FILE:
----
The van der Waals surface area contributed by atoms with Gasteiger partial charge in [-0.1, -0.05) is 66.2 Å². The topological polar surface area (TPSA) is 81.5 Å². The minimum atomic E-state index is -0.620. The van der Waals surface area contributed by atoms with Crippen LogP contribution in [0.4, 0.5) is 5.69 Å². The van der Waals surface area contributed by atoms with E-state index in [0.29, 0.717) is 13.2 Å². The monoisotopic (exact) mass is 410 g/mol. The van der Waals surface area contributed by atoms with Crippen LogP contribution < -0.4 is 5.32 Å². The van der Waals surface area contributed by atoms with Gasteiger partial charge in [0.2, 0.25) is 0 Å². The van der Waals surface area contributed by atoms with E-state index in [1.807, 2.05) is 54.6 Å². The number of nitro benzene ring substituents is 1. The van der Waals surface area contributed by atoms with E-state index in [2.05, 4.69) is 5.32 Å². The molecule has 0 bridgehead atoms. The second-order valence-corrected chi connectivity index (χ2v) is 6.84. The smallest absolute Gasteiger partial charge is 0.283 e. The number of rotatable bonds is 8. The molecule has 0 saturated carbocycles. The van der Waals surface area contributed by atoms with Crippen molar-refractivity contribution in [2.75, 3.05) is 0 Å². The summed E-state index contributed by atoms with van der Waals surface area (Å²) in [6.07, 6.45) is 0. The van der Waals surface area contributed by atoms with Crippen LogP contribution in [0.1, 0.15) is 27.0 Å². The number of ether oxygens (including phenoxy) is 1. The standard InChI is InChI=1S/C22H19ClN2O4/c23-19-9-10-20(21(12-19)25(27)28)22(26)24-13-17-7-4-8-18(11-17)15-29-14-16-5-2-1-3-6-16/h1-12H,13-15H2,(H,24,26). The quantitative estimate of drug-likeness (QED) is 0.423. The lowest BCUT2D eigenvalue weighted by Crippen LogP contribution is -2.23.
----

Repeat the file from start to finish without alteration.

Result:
The van der Waals surface area contributed by atoms with Gasteiger partial charge in [-0.1, -0.05) is 66.2 Å². The topological polar surface area (TPSA) is 81.5 Å². The minimum atomic E-state index is -0.620. The van der Waals surface area contributed by atoms with Crippen LogP contribution in [0.4, 0.5) is 5.69 Å². The van der Waals surface area contributed by atoms with E-state index in [0.29, 0.717) is 13.2 Å². The monoisotopic (exact) mass is 410 g/mol. The van der Waals surface area contributed by atoms with Crippen LogP contribution < -0.4 is 5.32 Å². The van der Waals surface area contributed by atoms with Gasteiger partial charge in [0.2, 0.25) is 0 Å². The van der Waals surface area contributed by atoms with E-state index in [1.807, 2.05) is 54.6 Å². The number of nitro benzene ring substituents is 1. The van der Waals surface area contributed by atoms with E-state index in [2.05, 4.69) is 5.32 Å². The molecule has 0 bridgehead atoms. The second-order valence-corrected chi connectivity index (χ2v) is 6.84. The smallest absolute Gasteiger partial charge is 0.283 e. The number of rotatable bonds is 8. The molecule has 0 saturated carbocycles. The van der Waals surface area contributed by atoms with Crippen molar-refractivity contribution in [2.75, 3.05) is 0 Å². The summed E-state index contributed by atoms with van der Waals surface area (Å²) in [6.07, 6.45) is 0. The van der Waals surface area contributed by atoms with Crippen LogP contribution in [0.1, 0.15) is 27.0 Å². The number of ether oxygens (including phenoxy) is 1. The standard InChI is InChI=1S/C22H19ClN2O4/c23-19-9-10-20(21(12-19)25(27)28)22(26)24-13-17-7-4-8-18(11-17)15-29-14-16-5-2-1-3-6-16/h1-12H,13-15H2,(H,24,26). The quantitative estimate of drug-likeness (QED) is 0.423. The lowest BCUT2D eigenvalue weighted by Crippen LogP contribution is -2.23.